The duration of a pregnancy is usually divided into three trimesters, each consisting of three months, and a fourth, postnatal trimester. However, for the purposes of yoga practice, we divided the pregnancy weeks into four stages, which correspond more closely to changes and adjustments experienced by most women.
Early Pregnancy (1 to 16 weeks)
Less is best in these first weeks as you adapt to hormonal changes and your baby undergoes the most rapid and crucial early formation of the nervous system. Rather than sticking to your usual fitness routine, step back and discover the power of deep breathing as you kneel, sit or lie down. When you feel overcome by fatigue, use yoga to rest deeply and surrender to change with a positive attitude. Developing breath awareness in this relaxed state will enable you to use breathing as a powerful tool to banish anxiety during this intense and delicate period of transformation for both you and your baby.
Mid-Pregnancy (16 to 34 Weeks)
Once the placenta becomes fully functional, hormone levels balance out and your pregnancy is well established.
This is the time to focus on building strength and stamina,aligning your spine at all times and making space for two to “breathe as your baby grows up towards your rib cage Most of all, this is the time to enjoy your pregnancy Yoga will give you energy strength and agility, expand your breathing capacity and help you to find the right balance between activity and rest.As you sense the first, fluttering movements of your baby, yoga can become a focus for you to develop a receptiveness and connection with this miraculous feat of life inside you.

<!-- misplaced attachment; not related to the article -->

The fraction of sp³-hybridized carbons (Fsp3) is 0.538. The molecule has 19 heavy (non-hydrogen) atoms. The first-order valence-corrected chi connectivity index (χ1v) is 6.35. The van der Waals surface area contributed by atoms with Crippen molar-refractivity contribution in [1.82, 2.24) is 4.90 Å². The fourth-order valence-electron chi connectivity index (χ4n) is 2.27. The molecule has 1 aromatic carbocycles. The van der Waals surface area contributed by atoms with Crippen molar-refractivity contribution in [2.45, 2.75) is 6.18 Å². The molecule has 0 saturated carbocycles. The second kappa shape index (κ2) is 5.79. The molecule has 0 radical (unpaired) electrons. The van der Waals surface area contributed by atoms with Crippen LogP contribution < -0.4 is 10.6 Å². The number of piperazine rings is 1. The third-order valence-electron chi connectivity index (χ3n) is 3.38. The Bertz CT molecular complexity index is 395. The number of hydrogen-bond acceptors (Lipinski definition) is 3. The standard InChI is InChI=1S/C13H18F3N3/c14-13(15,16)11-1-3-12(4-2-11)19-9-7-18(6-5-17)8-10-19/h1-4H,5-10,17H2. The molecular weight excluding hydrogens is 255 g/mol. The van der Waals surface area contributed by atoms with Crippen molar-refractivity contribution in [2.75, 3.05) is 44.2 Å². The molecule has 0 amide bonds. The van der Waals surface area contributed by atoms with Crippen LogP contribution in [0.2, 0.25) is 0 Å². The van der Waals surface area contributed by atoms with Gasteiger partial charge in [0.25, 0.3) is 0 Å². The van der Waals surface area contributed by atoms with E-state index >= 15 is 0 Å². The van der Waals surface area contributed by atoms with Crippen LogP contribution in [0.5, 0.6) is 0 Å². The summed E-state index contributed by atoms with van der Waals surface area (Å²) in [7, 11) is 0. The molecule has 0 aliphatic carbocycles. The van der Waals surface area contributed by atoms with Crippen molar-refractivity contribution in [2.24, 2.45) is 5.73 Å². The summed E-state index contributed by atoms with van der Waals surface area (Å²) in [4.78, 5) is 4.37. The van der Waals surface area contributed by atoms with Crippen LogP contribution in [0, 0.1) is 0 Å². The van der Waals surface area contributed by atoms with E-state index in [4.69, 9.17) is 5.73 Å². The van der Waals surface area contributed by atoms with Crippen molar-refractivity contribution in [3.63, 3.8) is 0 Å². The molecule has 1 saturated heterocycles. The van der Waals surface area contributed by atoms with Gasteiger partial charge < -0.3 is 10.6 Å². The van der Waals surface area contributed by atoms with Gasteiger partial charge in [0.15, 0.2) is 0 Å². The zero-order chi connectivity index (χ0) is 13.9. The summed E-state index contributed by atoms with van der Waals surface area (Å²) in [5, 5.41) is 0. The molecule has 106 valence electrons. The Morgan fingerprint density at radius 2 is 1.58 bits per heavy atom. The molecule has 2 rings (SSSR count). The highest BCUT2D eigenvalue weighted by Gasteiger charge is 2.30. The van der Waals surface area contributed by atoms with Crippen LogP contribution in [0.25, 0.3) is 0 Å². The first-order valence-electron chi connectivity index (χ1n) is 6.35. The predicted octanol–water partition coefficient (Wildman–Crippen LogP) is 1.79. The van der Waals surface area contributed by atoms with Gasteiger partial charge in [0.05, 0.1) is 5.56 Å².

Late Pregnancy (34 to 40+ Weeks)
In these last weeks you experience a greater heaviness and a need to focus on the birth. As priorities change, so the aim of yoga now is to keep you comfortable and prepare you physically, mentally and spiritually for labour.
Energetic movements alternate with supported stretches and longer periods of deep breathing and relaxation.
As you continue to tone your pelvic floor muscles, you train yourself to be open and without fear Meanwhile, your baby should respond well to your deep breathing and rotating hip movements as you encourage his or her optimal positioning for birth.
Postnatal (Birth to 16 weeks)
However you feel after your baby’s birth, regaining good posture will be your priority. Your abdominal muscles, which have been very stretched in late pregnancy and may have been cut for the birth, must heal and be strengthened: deep breathing in supported poses is your best ally in toning the muscles of your lower back and abdomen. A safe progression of gentle, adapted poses helps to avoid the strain of too much exercise too soon, which can be counterproductive, while relaxation techniques through the day help you to make up for lost sleep and calmly adjust to life with your new baby.